I've always wondered why streetcars went the way of the Do-Do, and now that many cities are considering using streetcars to meet their mass transit needs I think answering the question has become a little more urgent. After all, if there were good reasons for trolleys to fall into disfavor then we need to know what they were so that we don't make the same mistakes again. I'd always assumed that it was related to the rise of the suburbs and the growing prevalence of cars in most Americans' lives, but to me that still didn't explain why trolleys disappeared in urban areas. After all, they were already in place and why would you want to go to the expense of tearing them down to replace them with something like buses that may not add any more value to the transportation system. Maybe buses DO have enough advantages over trolleys to make them a worthwhile replacement, but it just didn't seem logical to me.
In this interesting piece about Commander Edwin J. Quinby it seems that the demise of streetcars was precipitated in part by a conspiracy of companies and executives who would benefit directly from their fall into disfavor:
The threat Quinby had uncovered was a deadly one. In short, General Motors and a consortium of other large corporations, working through holding companies like National City Lines, had been buying up streetcar companies, scrapping their electric trolleys, and then locking the cities into contracts that required them to buy buses, parts and fuel from themselves. Mass Transportation magazine (which had named National City Lines’ president E. Roy Fitzgerald its Man of the Year) ridiculed Quinby and his manifesto. “Edwin J. Quinby took full advantage of the great American privilege of the free press to feed the lunatic fringe of radicals and crackpots springing up like weeds in the United States today,” Ross Schram wrote in a five-page cover article headlined “The Queer Case of Quinby.” “The document, printed on cheap paper, is natural fertilizer for suspicions, for disunity. What is the Quinby pattern? Was he used by some strange political influence?”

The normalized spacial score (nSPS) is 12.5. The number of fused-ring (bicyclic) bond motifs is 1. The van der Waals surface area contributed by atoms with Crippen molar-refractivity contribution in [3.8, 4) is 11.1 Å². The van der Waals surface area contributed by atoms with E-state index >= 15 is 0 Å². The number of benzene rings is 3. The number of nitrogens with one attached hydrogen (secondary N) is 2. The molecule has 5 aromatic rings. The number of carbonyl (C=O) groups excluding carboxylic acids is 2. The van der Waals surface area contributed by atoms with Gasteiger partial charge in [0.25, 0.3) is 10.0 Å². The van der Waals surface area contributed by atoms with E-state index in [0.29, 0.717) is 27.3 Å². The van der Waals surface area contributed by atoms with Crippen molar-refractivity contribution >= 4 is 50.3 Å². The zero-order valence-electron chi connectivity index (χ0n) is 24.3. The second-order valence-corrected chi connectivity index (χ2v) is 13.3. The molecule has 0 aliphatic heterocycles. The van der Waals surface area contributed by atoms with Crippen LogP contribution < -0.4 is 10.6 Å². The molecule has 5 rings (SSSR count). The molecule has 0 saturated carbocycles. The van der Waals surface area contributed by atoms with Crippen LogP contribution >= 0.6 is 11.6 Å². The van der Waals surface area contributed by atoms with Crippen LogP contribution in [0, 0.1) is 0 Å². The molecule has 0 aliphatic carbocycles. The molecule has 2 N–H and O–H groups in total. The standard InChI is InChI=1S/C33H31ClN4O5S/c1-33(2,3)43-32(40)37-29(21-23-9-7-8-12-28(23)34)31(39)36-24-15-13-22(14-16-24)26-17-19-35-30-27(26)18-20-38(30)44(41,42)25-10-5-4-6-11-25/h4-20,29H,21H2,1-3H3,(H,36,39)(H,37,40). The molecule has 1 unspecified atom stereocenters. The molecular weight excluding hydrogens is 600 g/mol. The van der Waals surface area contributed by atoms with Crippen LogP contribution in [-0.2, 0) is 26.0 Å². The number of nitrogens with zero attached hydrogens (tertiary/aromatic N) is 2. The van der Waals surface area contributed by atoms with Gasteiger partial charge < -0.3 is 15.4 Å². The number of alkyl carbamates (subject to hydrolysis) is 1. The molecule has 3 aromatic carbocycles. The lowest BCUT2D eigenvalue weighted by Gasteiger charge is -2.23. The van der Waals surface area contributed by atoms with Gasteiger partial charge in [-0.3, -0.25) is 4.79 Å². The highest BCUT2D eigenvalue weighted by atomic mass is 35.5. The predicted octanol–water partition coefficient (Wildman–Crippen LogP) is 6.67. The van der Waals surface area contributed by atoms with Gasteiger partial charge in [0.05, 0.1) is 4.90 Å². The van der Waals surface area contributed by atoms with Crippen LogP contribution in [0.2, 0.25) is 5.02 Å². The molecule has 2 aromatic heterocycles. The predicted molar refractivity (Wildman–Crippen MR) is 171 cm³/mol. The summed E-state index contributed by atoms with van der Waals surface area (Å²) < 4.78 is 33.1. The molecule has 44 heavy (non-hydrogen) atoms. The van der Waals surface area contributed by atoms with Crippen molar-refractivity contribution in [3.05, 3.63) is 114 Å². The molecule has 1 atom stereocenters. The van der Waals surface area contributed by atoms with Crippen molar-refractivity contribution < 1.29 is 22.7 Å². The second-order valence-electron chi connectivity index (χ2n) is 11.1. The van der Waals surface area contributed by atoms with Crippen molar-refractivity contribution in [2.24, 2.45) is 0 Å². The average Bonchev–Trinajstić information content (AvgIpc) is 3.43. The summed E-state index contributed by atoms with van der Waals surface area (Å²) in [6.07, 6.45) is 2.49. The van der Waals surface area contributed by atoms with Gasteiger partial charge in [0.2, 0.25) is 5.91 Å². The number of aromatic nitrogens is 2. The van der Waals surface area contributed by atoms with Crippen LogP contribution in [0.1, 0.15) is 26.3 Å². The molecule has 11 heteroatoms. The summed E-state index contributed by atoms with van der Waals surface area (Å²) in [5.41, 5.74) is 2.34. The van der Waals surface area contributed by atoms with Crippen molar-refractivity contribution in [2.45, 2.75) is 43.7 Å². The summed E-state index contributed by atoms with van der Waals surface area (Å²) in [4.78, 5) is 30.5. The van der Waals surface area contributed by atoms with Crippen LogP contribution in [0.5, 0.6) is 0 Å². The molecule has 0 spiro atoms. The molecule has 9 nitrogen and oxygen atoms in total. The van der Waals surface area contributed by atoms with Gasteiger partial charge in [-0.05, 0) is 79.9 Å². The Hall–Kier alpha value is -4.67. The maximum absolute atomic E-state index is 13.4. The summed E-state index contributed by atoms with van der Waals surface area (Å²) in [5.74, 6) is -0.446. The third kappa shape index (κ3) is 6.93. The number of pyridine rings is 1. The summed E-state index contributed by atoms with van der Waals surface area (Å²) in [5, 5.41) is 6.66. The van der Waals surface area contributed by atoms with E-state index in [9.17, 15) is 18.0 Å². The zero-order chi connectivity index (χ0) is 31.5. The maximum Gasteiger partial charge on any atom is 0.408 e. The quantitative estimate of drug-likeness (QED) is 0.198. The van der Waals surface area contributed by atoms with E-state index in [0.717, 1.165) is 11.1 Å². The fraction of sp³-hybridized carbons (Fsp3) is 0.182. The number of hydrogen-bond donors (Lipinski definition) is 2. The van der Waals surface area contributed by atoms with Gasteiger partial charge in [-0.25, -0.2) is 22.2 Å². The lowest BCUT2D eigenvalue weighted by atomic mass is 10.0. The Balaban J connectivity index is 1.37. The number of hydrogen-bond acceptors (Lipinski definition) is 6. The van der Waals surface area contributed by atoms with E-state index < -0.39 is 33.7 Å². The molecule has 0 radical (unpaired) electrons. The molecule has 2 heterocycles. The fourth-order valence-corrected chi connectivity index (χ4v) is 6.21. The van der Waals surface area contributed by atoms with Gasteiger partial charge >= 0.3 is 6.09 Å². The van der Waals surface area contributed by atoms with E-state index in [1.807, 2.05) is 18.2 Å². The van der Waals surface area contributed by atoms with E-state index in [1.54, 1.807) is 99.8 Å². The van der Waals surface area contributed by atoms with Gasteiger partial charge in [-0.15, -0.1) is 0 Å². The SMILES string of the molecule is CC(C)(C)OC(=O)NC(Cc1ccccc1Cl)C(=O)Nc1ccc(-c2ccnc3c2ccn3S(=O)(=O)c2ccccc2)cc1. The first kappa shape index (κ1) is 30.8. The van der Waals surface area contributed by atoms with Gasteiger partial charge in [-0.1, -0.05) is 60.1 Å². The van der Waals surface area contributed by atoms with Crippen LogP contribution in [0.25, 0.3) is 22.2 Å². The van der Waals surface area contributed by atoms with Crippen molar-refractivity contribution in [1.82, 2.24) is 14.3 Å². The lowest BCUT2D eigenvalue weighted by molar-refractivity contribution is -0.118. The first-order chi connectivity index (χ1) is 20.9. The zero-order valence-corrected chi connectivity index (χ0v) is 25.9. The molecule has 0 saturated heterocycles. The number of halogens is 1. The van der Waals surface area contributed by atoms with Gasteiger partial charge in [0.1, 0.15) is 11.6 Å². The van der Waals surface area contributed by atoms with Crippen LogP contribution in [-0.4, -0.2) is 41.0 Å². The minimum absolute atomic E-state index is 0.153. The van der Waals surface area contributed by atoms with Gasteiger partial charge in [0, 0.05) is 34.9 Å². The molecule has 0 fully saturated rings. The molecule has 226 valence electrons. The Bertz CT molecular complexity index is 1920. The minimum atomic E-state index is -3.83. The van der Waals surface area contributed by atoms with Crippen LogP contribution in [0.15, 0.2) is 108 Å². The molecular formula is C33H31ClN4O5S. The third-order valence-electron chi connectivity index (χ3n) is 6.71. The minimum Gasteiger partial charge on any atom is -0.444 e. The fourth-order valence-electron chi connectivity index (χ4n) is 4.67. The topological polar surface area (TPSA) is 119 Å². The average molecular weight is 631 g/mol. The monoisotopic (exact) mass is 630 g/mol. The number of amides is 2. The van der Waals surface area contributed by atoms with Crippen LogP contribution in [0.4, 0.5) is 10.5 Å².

A year later–thanks in no small part to Quinby’s efforts–National City Lines, Inc., American City Lines, Inc., Pacific City Lines, Inc., the Standard Oil Company of California, the Federal Engineering Corporation, the Phillips Petroleum Company, the General Motors Corporation, the Firestone Tire & Rubber Company and the Mack Manufacturing Corporation were all indicted on anti-trust and conspiracy charges, along with seven executives: E. Roy Fitzgerald and Foster G. Beamsley of NCL; H.C. Grossman of General Motors; Standard Oil of California’s Henry C. Judd, L.R. Jackson of Firestone Tire & Rubber; and Frank B. Stradley and A.M. Hughes of Phillips Petroleum. They were convicted in 1949 and received slaps on the wrists. Each corporation was fined $5000; the executives were fined just $1. America’s trolleys continued their march to extinction.
Whether or not GM and its cohorts killed the trolleys by themselves or merely hastened their demise, there can be no doubt that they had spearheaded an illegal conspiracy that placed their corporate interests ahead of the public’s. Quinby’s mimeographed pamphlet might have looked and read like ravings from the fringe, but it was anything but. Just because you’re paranoid, as the saying goes, doesn’t mean that people aren’t out to get you.